Friday, September 25, 2009

"Which One of You Is Here To Be Seen?"

That's what the lady said about 5 years ago when I went to a study at the University of Delaware, husband in tow. Him all pointing at me like, "duh!" HA! As I told him after I was signed in, "that's how good I look...they couldn't tell!"

Invisible symptoms are a blessing, but also a little bit of a curse. Let's face it, they're symptoms nonetheless, but when you see a person using a mobility aid at 30ish yrs old, you think, "aw, let me get that door for them, carry these groceries to their car, or load these 2 bags of rock salt into their trunk". But when you've got invisible stuff - meaning you're in pain, so tired you could fall asleep on your feet, or your emotions are off the chart - people are left to think, "what the?"

I've lost friends over my emotional highs and lows. A friend recently put it in proper words. She said if a relationship is based on whether or not someone makes you laugh or feel happy, then it's over if said person defaults on that. Only the deepest friendships are those that survive it and, in my opinion, are worth the effort. Another friend uses this quote, which I love. "I make mistakes, I am out of control, and at times hard to handle. But if you can't handle me at my worst, then you sure as hell don't deserve me at my best."

So there I was, U of D, feeling like the Bionic Woman. Go into this room and do grip strength. "She's off the chart", said the college student! Then, I got to catch a ball! Really? You really want ME to catch a ball? Do they not know I was a collegiate athlete and have played ball from NY to FL and every state in between? Of course not, because I have ms. But I'll catch your giant red ball, just don't humor me with a stupid little toss. Wing it at me, alright? Challenge me. Touch my nose with eyes closed...check. Stand on one foot, close eyes and stand still? Sure, want me to crouch down on that one foot or even hop with eyes closed? Because I can do that, too. The therapist found me intriguing and struck up conversation. She said something like, "wow, it must be hard for you to have been so athletic and to now have a lifelong, debilitating disease". You know how just before you're in a car accident, everything slows way down? That happened to me at that moment. I had a full range of emotions that spanned from wanting to slap her in the face - to wanting to cry - to wanting to slap her in the face again. I shook her off like a piece of dryer lint and moved onto the next station which was...the shrink!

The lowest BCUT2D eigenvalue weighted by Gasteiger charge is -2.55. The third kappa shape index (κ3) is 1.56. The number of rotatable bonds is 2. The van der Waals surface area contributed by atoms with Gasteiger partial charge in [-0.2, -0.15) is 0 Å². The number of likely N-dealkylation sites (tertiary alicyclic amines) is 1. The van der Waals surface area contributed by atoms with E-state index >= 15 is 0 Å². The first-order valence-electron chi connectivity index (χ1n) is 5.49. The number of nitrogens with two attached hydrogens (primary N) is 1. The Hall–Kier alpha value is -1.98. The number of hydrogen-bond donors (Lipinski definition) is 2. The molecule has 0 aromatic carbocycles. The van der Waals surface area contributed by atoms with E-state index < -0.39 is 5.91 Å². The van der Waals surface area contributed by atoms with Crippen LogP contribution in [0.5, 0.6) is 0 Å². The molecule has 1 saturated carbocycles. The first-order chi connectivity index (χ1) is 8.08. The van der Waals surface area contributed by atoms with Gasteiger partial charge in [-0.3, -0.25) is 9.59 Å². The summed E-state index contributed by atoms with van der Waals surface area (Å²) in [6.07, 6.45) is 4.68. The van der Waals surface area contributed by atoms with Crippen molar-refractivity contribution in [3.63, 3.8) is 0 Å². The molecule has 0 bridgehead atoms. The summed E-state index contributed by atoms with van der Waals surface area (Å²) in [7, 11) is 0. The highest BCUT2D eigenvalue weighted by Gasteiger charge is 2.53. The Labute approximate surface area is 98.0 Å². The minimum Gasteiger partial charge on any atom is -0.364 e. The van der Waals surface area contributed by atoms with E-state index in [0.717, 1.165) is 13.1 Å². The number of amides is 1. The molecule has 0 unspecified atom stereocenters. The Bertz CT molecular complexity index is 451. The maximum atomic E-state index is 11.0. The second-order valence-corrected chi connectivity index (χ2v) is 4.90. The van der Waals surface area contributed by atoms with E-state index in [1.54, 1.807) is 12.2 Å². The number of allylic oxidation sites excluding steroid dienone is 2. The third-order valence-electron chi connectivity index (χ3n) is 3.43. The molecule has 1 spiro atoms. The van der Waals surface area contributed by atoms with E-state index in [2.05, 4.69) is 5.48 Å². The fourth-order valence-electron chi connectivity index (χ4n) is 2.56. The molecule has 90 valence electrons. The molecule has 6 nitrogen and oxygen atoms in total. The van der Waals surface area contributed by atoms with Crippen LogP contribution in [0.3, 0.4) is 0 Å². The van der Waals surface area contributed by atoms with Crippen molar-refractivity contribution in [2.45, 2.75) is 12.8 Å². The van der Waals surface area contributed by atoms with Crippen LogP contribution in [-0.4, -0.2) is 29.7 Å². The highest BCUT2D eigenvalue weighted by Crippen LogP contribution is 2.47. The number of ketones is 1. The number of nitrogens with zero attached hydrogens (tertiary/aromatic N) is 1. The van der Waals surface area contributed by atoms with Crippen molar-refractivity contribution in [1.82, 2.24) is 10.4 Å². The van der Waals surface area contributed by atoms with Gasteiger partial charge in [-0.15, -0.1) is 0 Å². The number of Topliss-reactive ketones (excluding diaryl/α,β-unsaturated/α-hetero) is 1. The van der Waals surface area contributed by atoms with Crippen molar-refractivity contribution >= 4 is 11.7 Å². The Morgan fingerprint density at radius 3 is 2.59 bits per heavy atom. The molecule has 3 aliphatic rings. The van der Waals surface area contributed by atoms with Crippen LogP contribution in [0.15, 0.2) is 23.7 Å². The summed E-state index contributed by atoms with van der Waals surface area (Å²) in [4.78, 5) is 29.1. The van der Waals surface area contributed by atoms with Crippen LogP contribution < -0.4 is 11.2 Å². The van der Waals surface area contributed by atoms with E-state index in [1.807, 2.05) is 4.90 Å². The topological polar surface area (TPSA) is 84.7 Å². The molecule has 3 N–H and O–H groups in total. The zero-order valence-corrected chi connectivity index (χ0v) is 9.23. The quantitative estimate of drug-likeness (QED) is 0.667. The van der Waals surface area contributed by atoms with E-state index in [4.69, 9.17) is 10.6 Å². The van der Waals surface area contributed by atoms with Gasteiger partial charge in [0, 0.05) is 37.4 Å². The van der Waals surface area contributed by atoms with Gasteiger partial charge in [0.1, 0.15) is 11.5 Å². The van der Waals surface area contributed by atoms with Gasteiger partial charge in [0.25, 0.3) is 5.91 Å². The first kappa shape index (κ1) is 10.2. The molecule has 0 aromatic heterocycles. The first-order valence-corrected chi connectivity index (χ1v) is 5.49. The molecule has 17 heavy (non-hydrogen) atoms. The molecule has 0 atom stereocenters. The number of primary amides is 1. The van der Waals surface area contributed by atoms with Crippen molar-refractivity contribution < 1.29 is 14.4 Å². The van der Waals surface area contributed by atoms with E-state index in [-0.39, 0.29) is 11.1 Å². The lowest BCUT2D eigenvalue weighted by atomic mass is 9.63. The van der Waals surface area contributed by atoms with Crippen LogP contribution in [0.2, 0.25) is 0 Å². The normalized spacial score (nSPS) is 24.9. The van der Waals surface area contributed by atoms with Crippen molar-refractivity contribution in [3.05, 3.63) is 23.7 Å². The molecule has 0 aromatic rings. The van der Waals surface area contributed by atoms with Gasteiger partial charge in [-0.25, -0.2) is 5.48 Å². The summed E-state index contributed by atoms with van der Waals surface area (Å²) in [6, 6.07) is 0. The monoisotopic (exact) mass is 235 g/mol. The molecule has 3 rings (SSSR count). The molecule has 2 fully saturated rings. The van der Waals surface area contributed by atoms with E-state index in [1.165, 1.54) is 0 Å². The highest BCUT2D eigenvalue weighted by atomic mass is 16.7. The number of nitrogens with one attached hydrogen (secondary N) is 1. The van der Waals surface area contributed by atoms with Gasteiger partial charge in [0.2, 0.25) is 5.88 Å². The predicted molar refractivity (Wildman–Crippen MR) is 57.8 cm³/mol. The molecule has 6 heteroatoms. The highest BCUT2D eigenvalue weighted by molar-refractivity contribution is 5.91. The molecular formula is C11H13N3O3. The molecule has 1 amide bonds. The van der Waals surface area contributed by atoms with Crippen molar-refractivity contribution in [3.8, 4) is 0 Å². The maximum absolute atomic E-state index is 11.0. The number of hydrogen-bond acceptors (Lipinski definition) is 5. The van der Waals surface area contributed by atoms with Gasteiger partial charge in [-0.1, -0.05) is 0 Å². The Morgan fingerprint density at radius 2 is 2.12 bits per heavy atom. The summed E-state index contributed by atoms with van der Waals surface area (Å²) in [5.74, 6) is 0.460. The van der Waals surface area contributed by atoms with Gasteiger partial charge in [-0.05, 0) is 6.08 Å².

She asked to see me minus my husband, so the poor thing sat outside the door. He knows me too well, figured it would be approximately 2.2 minutes before I'd have enough and walk out. I walked in and sat down, awaiting the endless spew of knowledge she'd surely deliver. Instead, I got 20 questions, or maybe a handful before I left. My recollection may not be exact, but I'll do my best:

Q. "How are you doing with your ms?"
A. "Fine" (thinking to's not mine, lady)
Q. "You're fine with having ms?"
A. "I can't change it, so I try to keep a positive attitude. Attitude is everything."
Q. "How do you feel about having ms?"
A. "I dislike it"
Q. "What are you on for your ms?"
A. "my knees" (I then had to explain my medicinal drama, and how I'm in God's hands)
Q. "You have small children, are you sure that's in their best interest?"
A. "well, someone once said it's all about my 'quality of life', and I had no quality of life on that medicine." (I got that from dear friend/chiropractor:-)
Q. "You seem to not understand the seriousness of your condition. Do you understand that this is a lifelong, disabling illness?"

Explosion in 3..........................2...............................1........................

I yelled, "what do you want me to do, cry over it? 'CAUSE I WON'T!" Jumped up out of my chair, exited the office a la Kramer from Seinfeld, and saw my sweet husband sitting there with a look of concern. Me all, "we're outta here, hon"...pointing to the door. That's my husband in a nutshell. Always there in silent support, always a look of concern, and always just a little unsure of what I might do next. I think it keeps our marriage exciting, ya know? What fun is a predictable wife, I ask? Keep life spicy, I say! Though he may use another "e" word to describe our relationship. That word may be "exhausting".

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